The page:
Selecon's reputation for creating high-performance lighting fixtures is further supported with the introduction of the 45°-75° zoom lens for its Pacific range of ellipsoidals. First launched in June 2004 as a prototype put out to a few users to assess its viability, the overwhelming end-user response sent the wide-angle zoom lens into immediate production. The lens became available in September. October saw its ETS-LDI debut and recognition as the Lighting Product of the Year for 2004. This honor, bestowed on only a few deserving products, has been rightfully given to this revolutionary tool.


The 45°-75° is the world's widest zoom ellipsoidal and fits in the Pacific range of fixtures between the mega-wide 90° fixed beam and the standard wide 25°-50° zoom or the 50° fixed beam. Physically, the lens tube is the diameter of the 90°, with a length between that of the 90° and the 25°-50°. It seemingly weighs a little more than the 90°, with Selecon's usual cool touch knobs and smooth focus action. Those unfamiliar with the design of the Pacific line should note the complete 360° continuous rotation of the entire lens tube assembly and the four shaping shutters with enough play in them to make a perfect triangle. The shutter handles have two holes per handle, making them wide and easy to grip while not protruding too far from the body of the light.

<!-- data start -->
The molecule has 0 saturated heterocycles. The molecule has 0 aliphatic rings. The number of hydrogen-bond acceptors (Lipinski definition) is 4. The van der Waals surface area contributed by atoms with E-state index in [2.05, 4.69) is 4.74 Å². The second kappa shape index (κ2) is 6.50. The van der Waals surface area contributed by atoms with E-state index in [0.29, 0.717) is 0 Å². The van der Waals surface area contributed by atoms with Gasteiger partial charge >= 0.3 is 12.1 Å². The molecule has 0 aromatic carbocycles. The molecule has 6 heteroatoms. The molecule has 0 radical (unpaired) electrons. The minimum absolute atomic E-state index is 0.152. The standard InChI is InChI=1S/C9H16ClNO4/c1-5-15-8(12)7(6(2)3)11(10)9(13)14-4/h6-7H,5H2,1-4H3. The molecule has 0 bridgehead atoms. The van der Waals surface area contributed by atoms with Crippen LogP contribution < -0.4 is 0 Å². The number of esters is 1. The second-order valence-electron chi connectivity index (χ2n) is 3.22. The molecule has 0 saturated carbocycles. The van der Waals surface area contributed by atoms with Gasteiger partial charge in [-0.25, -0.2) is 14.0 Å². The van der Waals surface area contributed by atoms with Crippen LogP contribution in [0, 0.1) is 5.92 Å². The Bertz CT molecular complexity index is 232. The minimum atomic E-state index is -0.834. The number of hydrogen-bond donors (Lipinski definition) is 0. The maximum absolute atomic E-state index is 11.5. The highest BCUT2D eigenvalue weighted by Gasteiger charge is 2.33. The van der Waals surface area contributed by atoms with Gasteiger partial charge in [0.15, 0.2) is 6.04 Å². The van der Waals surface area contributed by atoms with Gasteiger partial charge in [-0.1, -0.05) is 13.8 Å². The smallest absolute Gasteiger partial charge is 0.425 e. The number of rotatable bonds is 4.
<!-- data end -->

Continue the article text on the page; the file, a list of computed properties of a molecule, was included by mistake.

All of the Pacifics feature a channeled gobo slot with a round holder. With the channel, wide slot, and round holder, a gobo has a significant amount of left/right rotation adjustment securely in the gate without having to rotate the entire assembly. One can easily get the shutter cuts just so and then orient the gobo, as necessary.

Everything is held in place well, although there is no locking mechanism on the gobo holder or the shutters. The 45°-75° uses an A-size gate and holder; it is key to remember that the pattern sizes vary in the Pacific line despite the holder size remaining consistent. Forward of the gobo slot is a typical iris slot with a cover plate to stop light leak when not in use. The cover plate is held in place with two generously sized Philips head screws, not two thumb screws as seen on other fixtures.